JOHN Swinney has been reported to the UK Statistics Authority amid claims he used out-of-date figures to insist that new measures were reducing the spread of Omicron across Scotland.
Scottish Labour deputy leader, Jackie Baillie, has reported the Deputy First Minister, who is also the Scottish Government’s Covid Recovery Secretary, to the UK Statistics Authority – accusing Mr Swinney of “deliberate spin”.
During his appearance on BBC Good Morning Scotland on Tuesday, Mr Swinney claimed the ONS data, which covered the period before extra rules were introduced, showed that the restrictions were having an impact.
He said: “The Office of National Statistics infections study which came out last week demonstrated that, while one in 40 individuals in Scotland are likely to have Covid-19 just now, one in 25 are likely to have it in England.
“That to me is the strongest evidence that the measures which have been taken in Scotland are protecting the population from Covid-19, but crucially also protecting our National Health Service from a greater scale of burden.”
The figures he quoted covered the week before the festive period, although they were the most up-to-date numbers published by the ONS at the time.
The ONS only published statistics for the week ending December 31 yesterday, after Mr Swinney had made his remarks.
— Office for National Statistics (ONS) (@ONS) January 5, 2022
In her letter to the UK Statistics Authority, Ms Baillie said: “I am deeply concerned to hear John Swinney MSP, Deputy First Minister and Cabinet Secretary for Covid Recovery, wrongly use statistics from before the festive period to suggest that restrictions across Scotland, introduced by the Scottish Government, resulted in only 1 in 40 Scots contracting Covid-19, as compared to 1 in 25 in England.
“The Deputy First Minister cited a Covid-19 Infection Survey, published by the Office for National Statistics (ONS) on 31 December 2021, in making this erroneous claim. The data corresponded to the week ending 23 December 2021 when restrictions were not in place and the rules in Scotland and England were largely the same.
— Office for National Statistics (ONS) (@ONS) December 31, 2021
“In reality, the latest infection survey from ONS, to the week ending 31 December 2021, shows that 1 in 20 Scots have contracted Covid-19. These statistics contrast sharply with the narrative presented by Mr Swinney on BBC Radio Scotland – Good Morning Scotland on Tuesday morning.
“The correct use of statistics and data is vital to encourage public confidence, rather than the deliberate spin deployed by the Deputy First Minister.”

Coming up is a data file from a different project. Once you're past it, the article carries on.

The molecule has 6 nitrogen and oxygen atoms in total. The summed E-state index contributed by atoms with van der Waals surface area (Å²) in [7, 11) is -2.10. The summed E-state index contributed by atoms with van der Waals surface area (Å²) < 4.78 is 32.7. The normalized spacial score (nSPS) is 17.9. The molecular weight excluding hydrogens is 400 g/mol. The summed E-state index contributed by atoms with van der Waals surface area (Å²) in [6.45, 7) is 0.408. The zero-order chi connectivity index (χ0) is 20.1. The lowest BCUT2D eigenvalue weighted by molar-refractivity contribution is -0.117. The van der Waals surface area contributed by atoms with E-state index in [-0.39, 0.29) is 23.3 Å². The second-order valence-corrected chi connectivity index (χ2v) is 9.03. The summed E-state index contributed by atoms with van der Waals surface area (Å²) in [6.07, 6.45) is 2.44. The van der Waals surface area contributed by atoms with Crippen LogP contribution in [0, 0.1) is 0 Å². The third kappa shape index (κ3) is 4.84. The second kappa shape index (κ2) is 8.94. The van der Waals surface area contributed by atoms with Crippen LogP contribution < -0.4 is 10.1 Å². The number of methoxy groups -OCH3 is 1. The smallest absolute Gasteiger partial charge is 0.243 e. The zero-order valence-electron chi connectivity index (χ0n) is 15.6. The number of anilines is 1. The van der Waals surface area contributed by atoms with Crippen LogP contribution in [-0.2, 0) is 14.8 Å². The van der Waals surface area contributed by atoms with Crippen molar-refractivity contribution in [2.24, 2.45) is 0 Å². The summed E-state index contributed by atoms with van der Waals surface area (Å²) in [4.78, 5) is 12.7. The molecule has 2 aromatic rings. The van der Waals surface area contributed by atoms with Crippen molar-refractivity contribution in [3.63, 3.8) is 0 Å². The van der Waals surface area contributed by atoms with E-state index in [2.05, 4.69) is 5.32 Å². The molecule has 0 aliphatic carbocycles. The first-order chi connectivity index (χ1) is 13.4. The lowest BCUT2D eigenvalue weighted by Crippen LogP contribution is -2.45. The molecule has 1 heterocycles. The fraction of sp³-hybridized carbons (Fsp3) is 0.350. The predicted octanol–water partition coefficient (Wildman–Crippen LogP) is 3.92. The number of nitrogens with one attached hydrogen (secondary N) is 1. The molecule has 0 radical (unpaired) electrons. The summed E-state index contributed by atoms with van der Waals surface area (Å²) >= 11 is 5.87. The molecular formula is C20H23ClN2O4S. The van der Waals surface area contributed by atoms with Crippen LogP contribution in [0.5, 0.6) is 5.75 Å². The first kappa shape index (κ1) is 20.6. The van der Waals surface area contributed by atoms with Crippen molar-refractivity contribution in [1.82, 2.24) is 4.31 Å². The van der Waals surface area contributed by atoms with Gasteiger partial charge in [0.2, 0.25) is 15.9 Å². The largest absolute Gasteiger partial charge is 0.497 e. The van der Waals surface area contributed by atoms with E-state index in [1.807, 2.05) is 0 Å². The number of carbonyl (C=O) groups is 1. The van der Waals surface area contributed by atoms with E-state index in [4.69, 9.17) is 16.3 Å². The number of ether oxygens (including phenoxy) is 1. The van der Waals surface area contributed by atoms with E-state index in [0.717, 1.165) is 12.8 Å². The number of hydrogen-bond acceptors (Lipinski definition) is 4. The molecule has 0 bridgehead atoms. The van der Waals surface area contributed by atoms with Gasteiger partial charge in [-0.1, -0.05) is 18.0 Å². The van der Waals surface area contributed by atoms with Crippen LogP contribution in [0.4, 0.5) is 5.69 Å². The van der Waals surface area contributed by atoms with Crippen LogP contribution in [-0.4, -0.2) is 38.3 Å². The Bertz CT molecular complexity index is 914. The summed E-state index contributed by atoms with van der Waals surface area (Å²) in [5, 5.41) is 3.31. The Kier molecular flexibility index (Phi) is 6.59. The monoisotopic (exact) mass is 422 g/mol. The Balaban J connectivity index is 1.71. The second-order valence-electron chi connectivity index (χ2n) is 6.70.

Nicola Sturgeon was pressed over Mr Swinney’s use of the data during her virtual Covid-19 update to Holyrood yesterday.
In her statement to MSPs, Ms Sturgeon highlighted the latest ONS statistics that were published yesterday afternoon.
She said: “The results in the most recent ONS survey, which was published just a few minutes ago, suggest that, in the week to December 31, the proportion had risen to one in 20.
“The proportion of people with Covid is likely to be even higher than that now—a few days later—and I anticipate that we will see continued growth in the level of infection as work and school resume after the holiday period.”
Scottish Tory leader, Douglas Ross, suggested Mr Swinney “claimed that virus rates are lower in Scotland than they are in England because of the actions that have been taken by the Scottish National Party”.
He added: “John Swinney was, however, using data from before the introduction of the SNP’s restrictions. The most recent data shows the opposite of what he claimed.
“Tackling the virus is not a competition, but John Swinney has tried to make it one. Why is the Cabinet Secretary who is responsible for Covid recovery using misleading data to make petty political points, instead of giving people the accurate information that they need?”
The First Minister said she agreed “it is not a competition”.
Ms Sturgeon said: “At times, Scotland has had lower levels of infection, and at other times, we have had higher levels. Right now, the levels of infection are lower here than they are in England, and are perhaps slightly lower than they are in Wales but not much lower than in Northern Ireland. That is, however, likely to change.
“The Deputy First Minister used the most up to date Office for National Statistics data. In my statement, I cited data that I understand have been updated, while I have been speaking, by data that are a week more up to date.
“There will always be a lag in data, but data will still show that our one in 20 rate, although it is very high, is certainly still lower than the rate in England.”
Ms Baillie has warned that public trust in the Scottish Government’s actions “risks being eroded due to selective and erroneous use of statistics by senior figures such as Mr Swinney”.
She added: “The Scottish Government has a duty to present the people of Scotland with the facts as they are, not as the Government would wish them to be.
“Scottish Labour will continue to hold this Government to account to ensure that the people of Scotland get all the facts that they deserve.”